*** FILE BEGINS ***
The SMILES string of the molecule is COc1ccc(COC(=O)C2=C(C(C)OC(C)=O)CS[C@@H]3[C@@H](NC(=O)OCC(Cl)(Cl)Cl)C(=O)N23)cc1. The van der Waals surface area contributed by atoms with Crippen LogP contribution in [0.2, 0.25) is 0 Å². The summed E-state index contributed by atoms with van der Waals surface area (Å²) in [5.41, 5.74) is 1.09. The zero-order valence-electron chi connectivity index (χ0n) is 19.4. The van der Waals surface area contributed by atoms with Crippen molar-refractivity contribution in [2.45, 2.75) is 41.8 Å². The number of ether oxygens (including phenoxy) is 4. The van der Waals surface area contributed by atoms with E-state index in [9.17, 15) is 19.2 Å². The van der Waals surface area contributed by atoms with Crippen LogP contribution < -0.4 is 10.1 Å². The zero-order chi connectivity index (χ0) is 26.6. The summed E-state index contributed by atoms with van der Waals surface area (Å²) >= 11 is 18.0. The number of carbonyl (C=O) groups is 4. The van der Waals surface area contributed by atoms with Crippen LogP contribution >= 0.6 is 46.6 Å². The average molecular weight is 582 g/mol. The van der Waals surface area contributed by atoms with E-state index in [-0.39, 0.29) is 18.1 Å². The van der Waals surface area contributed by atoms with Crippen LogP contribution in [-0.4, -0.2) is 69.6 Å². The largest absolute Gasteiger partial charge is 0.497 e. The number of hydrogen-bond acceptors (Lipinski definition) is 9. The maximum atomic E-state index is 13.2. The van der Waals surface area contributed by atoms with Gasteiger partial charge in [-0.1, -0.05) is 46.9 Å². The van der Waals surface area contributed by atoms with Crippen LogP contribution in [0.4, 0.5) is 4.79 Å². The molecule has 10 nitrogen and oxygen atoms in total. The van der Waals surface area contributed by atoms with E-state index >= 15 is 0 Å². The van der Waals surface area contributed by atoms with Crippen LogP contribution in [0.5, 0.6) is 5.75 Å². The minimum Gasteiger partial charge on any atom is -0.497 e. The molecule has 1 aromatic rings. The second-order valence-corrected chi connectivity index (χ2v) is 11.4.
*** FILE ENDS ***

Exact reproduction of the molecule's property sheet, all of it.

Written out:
The SMILES string of the molecule is COc1ccc(COC(=O)C2=C(C(C)OC(C)=O)CS[C@@H]3[C@@H](NC(=O)OCC(Cl)(Cl)Cl)C(=O)N23)cc1. The van der Waals surface area contributed by atoms with Crippen LogP contribution in [0.2, 0.25) is 0 Å². The summed E-state index contributed by atoms with van der Waals surface area (Å²) in [5.41, 5.74) is 1.09. The zero-order valence-electron chi connectivity index (χ0n) is 19.4. The van der Waals surface area contributed by atoms with Crippen molar-refractivity contribution in [2.45, 2.75) is 41.8 Å². The number of ether oxygens (including phenoxy) is 4. The van der Waals surface area contributed by atoms with E-state index in [9.17, 15) is 19.2 Å². The van der Waals surface area contributed by atoms with Crippen LogP contribution < -0.4 is 10.1 Å². The zero-order chi connectivity index (χ0) is 26.6. The summed E-state index contributed by atoms with van der Waals surface area (Å²) >= 11 is 18.0. The number of carbonyl (C=O) groups is 4. The van der Waals surface area contributed by atoms with Crippen LogP contribution >= 0.6 is 46.6 Å². The average molecular weight is 582 g/mol. The van der Waals surface area contributed by atoms with E-state index in [-0.39, 0.29) is 18.1 Å². The van der Waals surface area contributed by atoms with Crippen LogP contribution in [-0.4, -0.2) is 69.6 Å². The largest absolute Gasteiger partial charge is 0.497 e. The number of hydrogen-bond acceptors (Lipinski definition) is 9. The maximum atomic E-state index is 13.2. The van der Waals surface area contributed by atoms with Gasteiger partial charge in [-0.1, -0.05) is 46.9 Å². The van der Waals surface area contributed by atoms with Crippen LogP contribution in [0.4, 0.5) is 4.79 Å². The molecule has 10 nitrogen and oxygen atoms in total. The van der Waals surface area contributed by atoms with E-state index >= 15 is 0 Å². The van der Waals surface area contributed by atoms with Crippen LogP contribution in [0.5, 0.6) is 5.75 Å². The minimum Gasteiger partial charge on any atom is -0.497 e. The molecule has 1 aromatic rings. The second-order valence-corrected chi connectivity index (χ2v) is 11.4.